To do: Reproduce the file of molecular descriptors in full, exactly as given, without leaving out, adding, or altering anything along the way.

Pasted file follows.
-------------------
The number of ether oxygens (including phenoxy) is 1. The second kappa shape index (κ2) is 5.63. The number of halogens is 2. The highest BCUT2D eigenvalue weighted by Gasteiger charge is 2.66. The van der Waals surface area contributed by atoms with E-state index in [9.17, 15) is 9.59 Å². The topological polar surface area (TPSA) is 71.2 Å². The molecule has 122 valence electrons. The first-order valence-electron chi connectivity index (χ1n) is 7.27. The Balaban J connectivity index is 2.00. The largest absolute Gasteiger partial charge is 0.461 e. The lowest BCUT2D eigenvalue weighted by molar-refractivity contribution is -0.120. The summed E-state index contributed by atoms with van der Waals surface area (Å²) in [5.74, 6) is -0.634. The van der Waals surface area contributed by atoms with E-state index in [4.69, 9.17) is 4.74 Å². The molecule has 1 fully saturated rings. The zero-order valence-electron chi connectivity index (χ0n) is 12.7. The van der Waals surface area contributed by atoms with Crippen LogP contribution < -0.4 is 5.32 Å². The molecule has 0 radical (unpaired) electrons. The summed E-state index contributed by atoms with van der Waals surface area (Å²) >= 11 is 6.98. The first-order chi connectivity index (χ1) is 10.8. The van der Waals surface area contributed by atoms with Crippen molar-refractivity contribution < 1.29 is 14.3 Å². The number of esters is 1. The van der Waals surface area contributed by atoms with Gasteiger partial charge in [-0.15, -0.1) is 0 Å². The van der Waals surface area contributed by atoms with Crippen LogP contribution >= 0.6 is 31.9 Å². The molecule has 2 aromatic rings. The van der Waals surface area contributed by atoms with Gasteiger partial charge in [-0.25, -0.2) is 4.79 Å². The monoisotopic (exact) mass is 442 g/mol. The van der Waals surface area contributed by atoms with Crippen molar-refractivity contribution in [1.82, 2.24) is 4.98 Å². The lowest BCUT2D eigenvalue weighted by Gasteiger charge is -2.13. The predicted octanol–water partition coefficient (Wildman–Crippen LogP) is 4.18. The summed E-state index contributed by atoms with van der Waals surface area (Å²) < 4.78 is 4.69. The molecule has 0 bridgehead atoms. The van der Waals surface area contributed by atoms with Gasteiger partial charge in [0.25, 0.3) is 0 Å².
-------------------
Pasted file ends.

The number of ether oxygens (including phenoxy) is 1. The second kappa shape index (κ2) is 5.63. The number of halogens is 2. The highest BCUT2D eigenvalue weighted by Gasteiger charge is 2.66. The van der Waals surface area contributed by atoms with E-state index in [9.17, 15) is 9.59 Å². The topological polar surface area (TPSA) is 71.2 Å². The molecule has 122 valence electrons. The first-order valence-electron chi connectivity index (χ1n) is 7.27. The Balaban J connectivity index is 2.00. The largest absolute Gasteiger partial charge is 0.461 e. The lowest BCUT2D eigenvalue weighted by molar-refractivity contribution is -0.120. The summed E-state index contributed by atoms with van der Waals surface area (Å²) in [5.74, 6) is -0.634. The van der Waals surface area contributed by atoms with E-state index in [4.69, 9.17) is 4.74 Å². The molecule has 1 fully saturated rings. The zero-order valence-electron chi connectivity index (χ0n) is 12.7. The van der Waals surface area contributed by atoms with Crippen LogP contribution < -0.4 is 5.32 Å². The molecule has 0 radical (unpaired) electrons. The summed E-state index contributed by atoms with van der Waals surface area (Å²) >= 11 is 6.98. The first-order chi connectivity index (χ1) is 10.8. The van der Waals surface area contributed by atoms with Crippen molar-refractivity contribution < 1.29 is 14.3 Å². The number of esters is 1. The van der Waals surface area contributed by atoms with Gasteiger partial charge in [-0.15, -0.1) is 0 Å². The van der Waals surface area contributed by atoms with Crippen LogP contribution >= 0.6 is 31.9 Å². The molecule has 2 aromatic rings. The van der Waals surface area contributed by atoms with Gasteiger partial charge in [-0.25, -0.2) is 4.79 Å². The monoisotopic (exact) mass is 442 g/mol. The van der Waals surface area contributed by atoms with Crippen molar-refractivity contribution in [1.82, 2.24) is 4.98 Å². The lowest BCUT2D eigenvalue weighted by Gasteiger charge is -2.13. The predicted octanol–water partition coefficient (Wildman–Crippen LogP) is 4.18. The summed E-state index contributed by atoms with van der Waals surface area (Å²) < 4.78 is 4.69. The molecule has 0 bridgehead atoms. The van der Waals surface area contributed by atoms with Gasteiger partial charge in [0.25, 0.3) is 0 Å².